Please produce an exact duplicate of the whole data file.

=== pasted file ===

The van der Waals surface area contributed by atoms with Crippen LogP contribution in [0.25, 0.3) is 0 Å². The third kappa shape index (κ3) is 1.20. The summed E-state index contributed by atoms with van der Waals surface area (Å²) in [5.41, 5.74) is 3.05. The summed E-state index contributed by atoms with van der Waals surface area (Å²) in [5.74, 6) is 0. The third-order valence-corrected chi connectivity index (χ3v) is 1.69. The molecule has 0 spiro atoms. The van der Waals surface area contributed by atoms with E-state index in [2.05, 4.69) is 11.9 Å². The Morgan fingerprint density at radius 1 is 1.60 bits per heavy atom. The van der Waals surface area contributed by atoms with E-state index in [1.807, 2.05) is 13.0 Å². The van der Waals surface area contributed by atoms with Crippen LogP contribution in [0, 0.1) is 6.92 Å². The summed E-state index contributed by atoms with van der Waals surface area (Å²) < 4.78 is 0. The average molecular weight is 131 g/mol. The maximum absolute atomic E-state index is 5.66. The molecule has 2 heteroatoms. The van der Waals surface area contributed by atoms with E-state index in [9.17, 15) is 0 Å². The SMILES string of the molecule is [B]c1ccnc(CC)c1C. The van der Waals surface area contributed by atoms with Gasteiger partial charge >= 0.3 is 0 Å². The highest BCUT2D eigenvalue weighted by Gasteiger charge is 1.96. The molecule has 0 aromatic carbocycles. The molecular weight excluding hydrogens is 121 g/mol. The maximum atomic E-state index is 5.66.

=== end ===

The van der Waals surface area contributed by atoms with Crippen LogP contribution in [0.25, 0.3) is 0 Å². The third kappa shape index (κ3) is 1.20. The summed E-state index contributed by atoms with van der Waals surface area (Å²) in [5.41, 5.74) is 3.05. The summed E-state index contributed by atoms with van der Waals surface area (Å²) in [5.74, 6) is 0. The third-order valence-corrected chi connectivity index (χ3v) is 1.69. The molecule has 0 spiro atoms. The van der Waals surface area contributed by atoms with E-state index in [2.05, 4.69) is 11.9 Å². The Morgan fingerprint density at radius 1 is 1.60 bits per heavy atom. The van der Waals surface area contributed by atoms with E-state index in [1.807, 2.05) is 13.0 Å². The van der Waals surface area contributed by atoms with Crippen LogP contribution in [0, 0.1) is 6.92 Å². The summed E-state index contributed by atoms with van der Waals surface area (Å²) < 4.78 is 0. The average molecular weight is 131 g/mol. The maximum absolute atomic E-state index is 5.66. The molecule has 2 heteroatoms. The van der Waals surface area contributed by atoms with E-state index in [9.17, 15) is 0 Å². The SMILES string of the molecule is [B]c1ccnc(CC)c1C. The van der Waals surface area contributed by atoms with Gasteiger partial charge >= 0.3 is 0 Å². The highest BCUT2D eigenvalue weighted by Gasteiger charge is 1.96. The molecule has 0 aromatic carbocycles. The molecular weight excluding hydrogens is 121 g/mol. The maximum atomic E-state index is 5.66.